I’ve had Phil Collins on my mind a little too much recently. It is entirely inexplicable. So today’s piece, with its Collins inspired title, seems particularly fitting. We’ve used this image before in for a limited run of six A2 pieces (there’s still a couple left!) but today’s laser cut mini edition comes in at just 10cm x 7cm and has some magnets fitted on the back for easy placement.
Anyway today’s piece is trying to express that duality that is contained within us all. Whichever aspect is on top doesn’t negate the fact the flip side still exists. Personally I think the key to happiness is trying to minimise the difference between the two. But maybe that’s just me. Anyway, I just love to get ambigrams into our work if I can and I think I’ve outdone myself with getting the angel/devil ambigram involved in a piece where it actually makes some sense. As I’ve put it on there twice (but flipped one of them) it reads the same whichever way up you have the picture so it’s like two for the price of one…
People are far more complicated than they generally realise or would lead you to believe. From the quiet unassuming man who sits opposite you at work but is, surprisingly, the life & the soul of the party come the weekend to the closet racist who you’d have thought loves everyone when, in fact, the opposite is true. In Japan they have the concept of honne and tatemae which are words that describe the contrast between a person’s true feelings (honne) and the behaviour one displays in public (tatemae or ‘facade’). Unless you get to know someone very well it’s rare to know both sides fully but they still remain flip sides of the same coin.
Anyway today’s pieces are trying to express that duality that is contained within us all. Whichever aspect is on top doesn’t negate the fact the flip side still exists. Personally I think the key to happiness is trying to minimise the difference between the two. But maybe that’s just me. Anyway, I just love to get ambigrams into our work if I can and I think I’ve outdone myself with getting the angel/devil ambigram involved in a piece where it actually makes some sense. As I’ve put it on there twice (but flipped one of them) it reads the same whichever way up you have the picture so with a bit of crafty framing you can flip it round whenever you want to give your room a bit of a change so basically it’s like two pictures for the price of one. Bargain or what? Anyway if enough of these sell and there is a clear preference on colour scheme I may go ahead and get a print done. I could even tailor the colours to personal preference if there was enough interest. Oh and did I mention there’s gold leaf of some kind on there too? This one’s got it all. Just drop us a line if interested…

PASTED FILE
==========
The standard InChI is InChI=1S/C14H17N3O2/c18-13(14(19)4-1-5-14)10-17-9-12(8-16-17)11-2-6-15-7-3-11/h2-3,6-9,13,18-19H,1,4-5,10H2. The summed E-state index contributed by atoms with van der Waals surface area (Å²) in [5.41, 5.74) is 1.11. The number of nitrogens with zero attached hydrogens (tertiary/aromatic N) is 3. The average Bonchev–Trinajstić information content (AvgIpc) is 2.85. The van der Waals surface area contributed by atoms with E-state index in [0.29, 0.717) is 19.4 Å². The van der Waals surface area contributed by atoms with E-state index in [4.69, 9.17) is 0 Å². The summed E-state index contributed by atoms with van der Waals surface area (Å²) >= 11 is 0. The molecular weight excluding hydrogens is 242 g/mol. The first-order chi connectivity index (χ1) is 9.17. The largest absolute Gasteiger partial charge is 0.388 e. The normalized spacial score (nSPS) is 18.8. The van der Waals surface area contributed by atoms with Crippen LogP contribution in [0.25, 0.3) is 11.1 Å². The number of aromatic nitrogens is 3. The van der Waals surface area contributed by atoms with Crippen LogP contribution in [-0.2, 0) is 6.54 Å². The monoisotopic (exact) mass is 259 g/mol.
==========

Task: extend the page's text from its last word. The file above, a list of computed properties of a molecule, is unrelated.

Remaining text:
PS I’ve also stuck an earworm in for the title. This pic really does have it all now.
A few hundred years ago a chump was a thick lump of wood. Nowadays we know a chump to be someone who is foolish or easily deceived. Without too much imagination you can see how one meaning has morphed over time into the other. The man in our picture is a chump. In fact he is the King Chump, Mr Mitchell T Lavin from Cincinnati, Ohio who originally sent the ‘chump’ ambigram used in this picture along to The Strand magazine in 1908 with the proviso:
‘I think it is the only word in the English language which has this peculiarity (being an ambigram that is), and therefore hope you will consider it worthy of insertion in your ‘Curiosities’ column’.
What a chump. You can make an ambigram out of practically any word. I should know. I love those suckers. On another note now I’ve got my hands on some marbling inks nothing can stop me! Instant backgrounds!